Fighting Flu Season: Steps to Disinfect & Eliminate Pathogens
Halosil Blog

Timely insights on whole room disinfection.

HealthcareDecember 19, 2019

Fighting Flu Season: Steps to Disinfect & Eliminate Pathogens

While flu season typically begins to rev up in October and hit its peak between December and February, this year’s 2019-2020 flu season has started earlier than usual in the U.S. In fact, according to the Centers for Disease Control & Prevention (CDC), this year’s flu season began a whole month sooner than normal, and as a result, is anticipated to hit its usual peak ahead of schedule, which is usually in February. Per the CDC’s forecast, the flu has a 45% chance of peaking in December, a 30% chance of peaking in January, and a 20% chance of peaking in February.

However, some regions have been affected this season more than others, with states in the South—such as Texas, Louisiana, Mississippi, Alabama, Georgia, South Carolina, and Tennessee—reporting the highest influenza-like activity to date. So far, the CDC estimates as many as 2.5 million flu illnesses, 29,000 hospitalizations, and 2,400 deaths have occurred nationwide, demonstrating the severity of this season’s early onset.

As the 2019-2020 flu season kicks off to an earlier start than usual, it’s necessary to know how and where the virus is, as well as which whole room disinfection methods are capable of killing its pathogens. Below are important points to keep in mind when creating a whole room disinfection plan:

1. Where & How It’s Traveling

While Southern states have reported some of the highest levels of flu activity and severity for the 2019-2020 season, other states across the nation are also reporting widespread activity, such as Nebraska, Nevada, New Mexico, Minnesota, and Washington. While these states are showing the most widespread cases of flu, every state has already reported flu activity this season, further demonstrating how this year’s flu season is hitting the U.S. sooner than it has in more than a decade.

But why and how is the flu able to spread so quickly? According to the CDC, the flu virus mainly spreads through tiny droplets of infected human fluids, such as through a cough, sneeze, or simply talking. These droplets can then spread to surfaces where others can easily pick them up since its pathogens can survive on hard surfaces for up to 24 hours and on tissues for up to 15 minutes.

2. Susceptible Environments & Surfaces

Since the spores of the influenza virus are capable of persisting on surfaces for extended periods of time, they can also spread quite easily, allowing them to infect a diverse array of environments. Some of the most common environments for flu pathogens to spread are communal and public environments, such as daycare (childcare) centers, movie theaters, schools, doctors’ offices, stores, malls, and other indoor spaces—even one’s home. Airplanes and cruise ships also include at-risk environments for catching the flu, which is likely due to the frequency in which they are used over the flu season’s peak. After all, a Wall Street Journal article found that an individual has a 20% higher chance of catching a cold on a plane, and that those who sit in aisle seats have a higher risk of contracting the bug.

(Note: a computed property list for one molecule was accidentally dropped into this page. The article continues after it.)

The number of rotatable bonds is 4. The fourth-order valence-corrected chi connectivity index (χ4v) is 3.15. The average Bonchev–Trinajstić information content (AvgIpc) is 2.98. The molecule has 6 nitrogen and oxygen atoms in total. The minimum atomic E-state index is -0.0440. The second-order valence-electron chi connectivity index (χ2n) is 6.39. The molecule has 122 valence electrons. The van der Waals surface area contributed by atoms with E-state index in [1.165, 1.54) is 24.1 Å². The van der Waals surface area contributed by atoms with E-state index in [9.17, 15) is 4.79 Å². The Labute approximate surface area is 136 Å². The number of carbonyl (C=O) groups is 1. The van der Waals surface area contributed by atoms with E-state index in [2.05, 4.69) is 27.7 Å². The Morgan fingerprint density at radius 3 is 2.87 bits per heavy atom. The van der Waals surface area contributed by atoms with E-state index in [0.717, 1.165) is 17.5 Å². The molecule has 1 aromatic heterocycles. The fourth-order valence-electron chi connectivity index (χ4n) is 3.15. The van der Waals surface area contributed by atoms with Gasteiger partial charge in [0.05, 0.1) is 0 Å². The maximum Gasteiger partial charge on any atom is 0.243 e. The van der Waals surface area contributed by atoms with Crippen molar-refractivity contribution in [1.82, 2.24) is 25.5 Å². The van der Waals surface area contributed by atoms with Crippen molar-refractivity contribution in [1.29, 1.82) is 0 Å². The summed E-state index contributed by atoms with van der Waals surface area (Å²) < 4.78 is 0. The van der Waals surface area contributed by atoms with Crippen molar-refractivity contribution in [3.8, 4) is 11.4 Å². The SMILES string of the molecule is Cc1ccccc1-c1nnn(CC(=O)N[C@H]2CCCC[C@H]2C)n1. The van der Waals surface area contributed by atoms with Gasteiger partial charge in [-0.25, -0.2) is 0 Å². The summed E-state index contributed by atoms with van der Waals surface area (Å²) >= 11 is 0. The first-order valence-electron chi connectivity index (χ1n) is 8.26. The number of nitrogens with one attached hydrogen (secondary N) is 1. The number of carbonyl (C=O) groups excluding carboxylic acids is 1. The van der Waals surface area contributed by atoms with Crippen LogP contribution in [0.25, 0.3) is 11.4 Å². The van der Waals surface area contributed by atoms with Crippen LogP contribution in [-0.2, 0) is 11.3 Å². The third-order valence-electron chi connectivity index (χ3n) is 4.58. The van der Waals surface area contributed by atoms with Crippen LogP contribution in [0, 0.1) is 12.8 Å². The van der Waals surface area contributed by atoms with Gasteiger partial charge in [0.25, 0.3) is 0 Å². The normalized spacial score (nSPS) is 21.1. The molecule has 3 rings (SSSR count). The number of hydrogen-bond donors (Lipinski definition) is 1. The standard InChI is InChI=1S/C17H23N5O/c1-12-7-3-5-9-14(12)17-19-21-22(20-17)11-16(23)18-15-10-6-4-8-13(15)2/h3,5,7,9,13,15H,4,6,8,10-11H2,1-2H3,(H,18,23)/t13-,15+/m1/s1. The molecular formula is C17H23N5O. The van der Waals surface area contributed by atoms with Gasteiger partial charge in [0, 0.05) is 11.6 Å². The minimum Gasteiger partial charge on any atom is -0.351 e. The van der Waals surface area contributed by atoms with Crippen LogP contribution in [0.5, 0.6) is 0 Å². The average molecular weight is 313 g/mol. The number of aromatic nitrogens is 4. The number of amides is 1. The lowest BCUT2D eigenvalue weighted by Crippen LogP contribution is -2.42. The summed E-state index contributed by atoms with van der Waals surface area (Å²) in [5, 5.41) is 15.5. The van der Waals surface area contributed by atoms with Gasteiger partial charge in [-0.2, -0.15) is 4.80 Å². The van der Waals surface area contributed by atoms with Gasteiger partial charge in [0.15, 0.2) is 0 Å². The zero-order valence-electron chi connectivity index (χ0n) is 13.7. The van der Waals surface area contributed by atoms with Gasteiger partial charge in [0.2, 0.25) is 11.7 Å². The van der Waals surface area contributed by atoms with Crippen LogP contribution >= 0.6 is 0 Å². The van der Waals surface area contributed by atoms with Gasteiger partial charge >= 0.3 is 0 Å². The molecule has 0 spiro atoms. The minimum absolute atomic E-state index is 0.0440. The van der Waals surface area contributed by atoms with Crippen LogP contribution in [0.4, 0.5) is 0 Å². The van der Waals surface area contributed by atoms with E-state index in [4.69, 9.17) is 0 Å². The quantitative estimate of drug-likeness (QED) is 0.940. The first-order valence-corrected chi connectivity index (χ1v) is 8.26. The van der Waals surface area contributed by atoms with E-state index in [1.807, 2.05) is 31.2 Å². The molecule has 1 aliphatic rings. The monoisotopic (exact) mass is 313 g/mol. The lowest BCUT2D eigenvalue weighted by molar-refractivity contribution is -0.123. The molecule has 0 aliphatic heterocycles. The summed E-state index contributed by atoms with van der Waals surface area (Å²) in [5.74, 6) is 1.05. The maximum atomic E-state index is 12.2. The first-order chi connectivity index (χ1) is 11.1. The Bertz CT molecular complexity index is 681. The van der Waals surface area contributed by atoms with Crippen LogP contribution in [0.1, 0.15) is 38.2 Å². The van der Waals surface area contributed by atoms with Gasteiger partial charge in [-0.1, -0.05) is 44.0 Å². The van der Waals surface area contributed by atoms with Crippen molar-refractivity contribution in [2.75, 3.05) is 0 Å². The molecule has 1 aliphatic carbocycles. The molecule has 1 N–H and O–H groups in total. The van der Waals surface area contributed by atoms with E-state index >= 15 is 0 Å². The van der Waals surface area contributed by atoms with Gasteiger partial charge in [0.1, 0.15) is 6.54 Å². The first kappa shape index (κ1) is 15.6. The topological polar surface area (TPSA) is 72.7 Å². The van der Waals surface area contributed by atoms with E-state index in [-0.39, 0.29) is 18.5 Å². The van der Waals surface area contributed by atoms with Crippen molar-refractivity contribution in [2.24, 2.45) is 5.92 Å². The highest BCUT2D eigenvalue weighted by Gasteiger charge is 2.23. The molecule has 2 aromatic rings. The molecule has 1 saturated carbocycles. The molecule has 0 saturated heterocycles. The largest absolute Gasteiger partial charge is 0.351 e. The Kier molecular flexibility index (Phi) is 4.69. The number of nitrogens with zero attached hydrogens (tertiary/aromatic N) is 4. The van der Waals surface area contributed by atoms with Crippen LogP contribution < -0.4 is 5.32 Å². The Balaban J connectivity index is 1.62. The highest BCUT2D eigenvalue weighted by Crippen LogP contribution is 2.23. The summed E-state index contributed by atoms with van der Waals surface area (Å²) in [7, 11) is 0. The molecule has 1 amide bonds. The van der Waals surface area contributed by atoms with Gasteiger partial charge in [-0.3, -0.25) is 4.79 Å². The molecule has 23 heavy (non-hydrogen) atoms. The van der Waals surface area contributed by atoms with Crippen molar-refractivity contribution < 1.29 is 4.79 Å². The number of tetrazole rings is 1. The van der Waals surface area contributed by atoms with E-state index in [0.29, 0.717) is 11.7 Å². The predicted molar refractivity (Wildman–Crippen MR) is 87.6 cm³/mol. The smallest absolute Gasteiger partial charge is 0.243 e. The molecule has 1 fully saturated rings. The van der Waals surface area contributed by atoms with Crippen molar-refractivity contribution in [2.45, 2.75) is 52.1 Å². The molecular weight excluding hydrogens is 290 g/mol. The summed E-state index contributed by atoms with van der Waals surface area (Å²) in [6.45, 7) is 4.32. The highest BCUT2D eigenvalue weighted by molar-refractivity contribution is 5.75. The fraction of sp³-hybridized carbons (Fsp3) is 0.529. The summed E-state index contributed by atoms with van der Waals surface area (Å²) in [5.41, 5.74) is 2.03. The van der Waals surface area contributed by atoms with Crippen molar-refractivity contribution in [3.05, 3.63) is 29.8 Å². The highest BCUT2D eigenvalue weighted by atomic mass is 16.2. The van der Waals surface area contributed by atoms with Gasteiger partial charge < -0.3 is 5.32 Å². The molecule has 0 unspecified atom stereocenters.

Regardless of which of the above environments you may need to eliminate flu pathogens in, it’s important to disinfect key surfaces that are known for housing flu pathogens. In such environments, as well as other general spaces, the CDC recommends disinfecting high-touch surfaces like door knobs and handles, desks, countertops, computer keyboards, hands-on learning items, faucet handles, phones, and toys. Additional common public surfaces that have the most germs and should therefore be disinfected include ATMs, shopping carts, shared writing implements, self-checkout terminals at the grocery store, handles, and other surfaces on public transportation. To ensure flu pathogens are eradicated from these surfaces, the CDC recommends using an Environmental Protection Agency (EPA)-registered solution effective against the flu.

Fight the Flu in Every Corner

As the flu season continues to intensify, it’s necessary to use a whole room disinfection strategy that is capable of killing contagious flu pathogens no matter where they occur. With our proprietary Halo Disinfection System®, which uniformly delivers our HaloMist (EPA Reg. No. 84526-6) via a dry fog, you can rest assured that dangerous flu germs are eradicated from every corner. Plus, our hydrogen peroxide and silver-based formula is safe to use in high traffic areas and around the most delicate of electronic equipment without causing damage—allowing you to protect sensitive equipment and maintain the highest levels of disinfection simultaneously.

Ready to eliminate the influenza pathogens from your environment? Contact Halosil today.

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